24 February 2013

Items to Share: 24 February

Education Focus
  • Freakonomics » How to Game a Grading Curve (The professor) grades exams on a curve — the highest grade in the class, whatever it may be, becomes 100 percent, and “everybody else gets a percentage relative to it.” So students collectively planned a boycott:...
Other Business

21 February 2013

On the spirit and the letter...

I've just received a rather dispiriting email from a really good student about her anxieties about the work she is drafting. Specifically, she is referring to Brookfield's "lenses" for curriculum evaluation, as I discussed them here (see slide 5 in particular for my point). Her concern is whether she is using the labels correctly. Is she getting it right?

It's dispiriting because she has missed the point, particularly in treating the lenses--the ideas--as objects to be learned about (rather as historical "facts" are) rather than as tools* to be used as appropriate, but otherwise to be set aside.
  • The task is what matters. What tool do I need to do this? 
  • Rather than; I've got this tool. What can I do with it?
(I admit that the perspective switch is not always clear, and sometimes the second question is important.)

But it is my fault that she has walked away with this misapprehension, and that is what is dispiriting. What we (those of us brought up as academics in particular) teach, defaults to being an object. Whereas in many cases it should be a tool. 

And it is our academic context which has forced this distortion. We insist on accurate regurgitation of stuff out of context, and don't ask about its utility and how it can be used **.  And (how ironic it is!) as teacher trainers in vocational education, in particular, our approach devalues that utilitarian/instrumental perspective which comes quite naturally to many of our students, and insists on "privileging" our "academic discourse".

All that is a bit heavy to put into an email response to an innocent enquiry. So what I wrote was (redacted):
Don't worry! As I understand Brookfield he holds no particular brief for the specific "lenses" he identified--still less for the labels he gives them. All he wants is for us to look at our work in several different ways, or put ourselves in the shoes of different "stakeholders" and see how it looks from their point of view--there is no definitive list of whose perspective/lens matters or (still less) is "best".  Each lens has something different to offer, and they are all valuable. Sad to say, there are links to the pervasive discourse of ... er, discourse....

He's arguing for what is now sometimes referred to as 360 degree evaluation/ appraisal/ feedback, although he goes beyond that in entertaining conflicting views.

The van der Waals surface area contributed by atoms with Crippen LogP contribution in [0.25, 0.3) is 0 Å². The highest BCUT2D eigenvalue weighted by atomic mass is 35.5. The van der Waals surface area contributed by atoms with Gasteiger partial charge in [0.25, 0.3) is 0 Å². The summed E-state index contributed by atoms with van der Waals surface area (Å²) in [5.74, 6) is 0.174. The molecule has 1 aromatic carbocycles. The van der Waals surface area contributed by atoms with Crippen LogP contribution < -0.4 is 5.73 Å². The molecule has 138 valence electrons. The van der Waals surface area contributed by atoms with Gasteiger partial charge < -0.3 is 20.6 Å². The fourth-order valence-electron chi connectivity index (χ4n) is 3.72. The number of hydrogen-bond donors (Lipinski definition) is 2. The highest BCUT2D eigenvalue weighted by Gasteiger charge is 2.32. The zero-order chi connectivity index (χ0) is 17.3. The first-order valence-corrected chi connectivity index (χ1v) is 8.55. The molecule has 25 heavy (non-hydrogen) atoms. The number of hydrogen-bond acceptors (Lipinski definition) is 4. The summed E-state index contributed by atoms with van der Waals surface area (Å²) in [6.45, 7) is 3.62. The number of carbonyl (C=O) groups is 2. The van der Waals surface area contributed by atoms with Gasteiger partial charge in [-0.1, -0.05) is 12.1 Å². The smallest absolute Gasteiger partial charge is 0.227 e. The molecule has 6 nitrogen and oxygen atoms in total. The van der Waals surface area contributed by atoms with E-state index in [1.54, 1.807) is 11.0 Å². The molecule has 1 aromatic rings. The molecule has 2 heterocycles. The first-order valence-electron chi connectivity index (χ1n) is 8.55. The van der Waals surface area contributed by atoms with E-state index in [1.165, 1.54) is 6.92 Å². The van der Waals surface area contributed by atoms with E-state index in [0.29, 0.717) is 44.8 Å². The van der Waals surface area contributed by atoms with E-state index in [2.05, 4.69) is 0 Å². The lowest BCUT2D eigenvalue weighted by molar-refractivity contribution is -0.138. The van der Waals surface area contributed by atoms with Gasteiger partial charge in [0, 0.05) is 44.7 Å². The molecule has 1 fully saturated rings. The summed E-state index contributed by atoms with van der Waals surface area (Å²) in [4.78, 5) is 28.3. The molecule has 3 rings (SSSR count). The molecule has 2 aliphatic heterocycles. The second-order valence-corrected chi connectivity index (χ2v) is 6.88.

• The most obvious is probably the "dumbing-down" argument--the popularising lens/perspective/value base wants ideas to be accessible to all, while the scholarly lens protests that they are being distorted and over-simplified. Or the employers' perspective --"I couldn't care less what they understand about what they are doing, as long as they do it right"-- versus the educationalists' --"they need to know what they are doing".
  • There's a great argument rumbling at the moment, from Atul Gawande's piece on the Cheesecake Factory. He is arguing that medicine and surgery has a lot to learn from the fast food industry! Totally different traditions and lenses, but what a potentially fruitful argument.
The notion of frame of reference is a variation on "lens".
...but does this kind of argument help a student make the shift*** between the forms of knowledge?

* I'm using the terms "object", "tool" and "frame", here. Perkins (2010: video) uses "concept", "instrument" and "action" to mean something very similar--I'm presumptuous enough to think that my labels are clearer for someone coming to the ideas for the first time, but his much more thorough and learned exploration is well worth watching.

**It is not that one is better than the other, as a moment's thought will demonstrate. It is that we should have access to both (and more) perspectives, and be able to deploy and value them appropriately.

*** It is of course an epistemological shift; but I now hear that, and ontological, bandied about so much and so vaguely, that I am backing off from using the terms unless there is no alternative.

17 February 2013

Items to Share: 17 February

Education Focus
Other Business

11 February 2013

Items to Share; 10 February 13

Education Focus

  • Proudly Fraudulent: An Interview With MoMA’s First Poet Laureate, Kenneth Goldsmith (The Awl) "The students that take my class know how to write. I can hone their skills further but instead I choose to challenge them to think in new and different ways. Many of them know how to plagiarize but they always do it on the sly, hoping not to get caught. In my class, they must plagiarize or they will be penalized. They are not allowed to be original or creative. So it becomes a very different game, one in which they're forced to defend choices that they are making about what they're plagiarizing and why. And when you start to dig down, you'll find that those choices are as original and as unique as when they express themselves in more traditional types of writing, but they've never been trained to think about it in this way." 

Other Business
  • I Predict A Riot | Neurobonkers (Big Think) "Psychology is historically a field in which replications are rare. Sought after journals with a high impact factor typically refuse to publish replications and until recently, there has been little to no incentive for researchers to conduct research which will not further their careers and likely would not even ever get read. Thus negative findings have vanished from existence while positive findings - which may be the exception rather than the rule, receive all the attention..."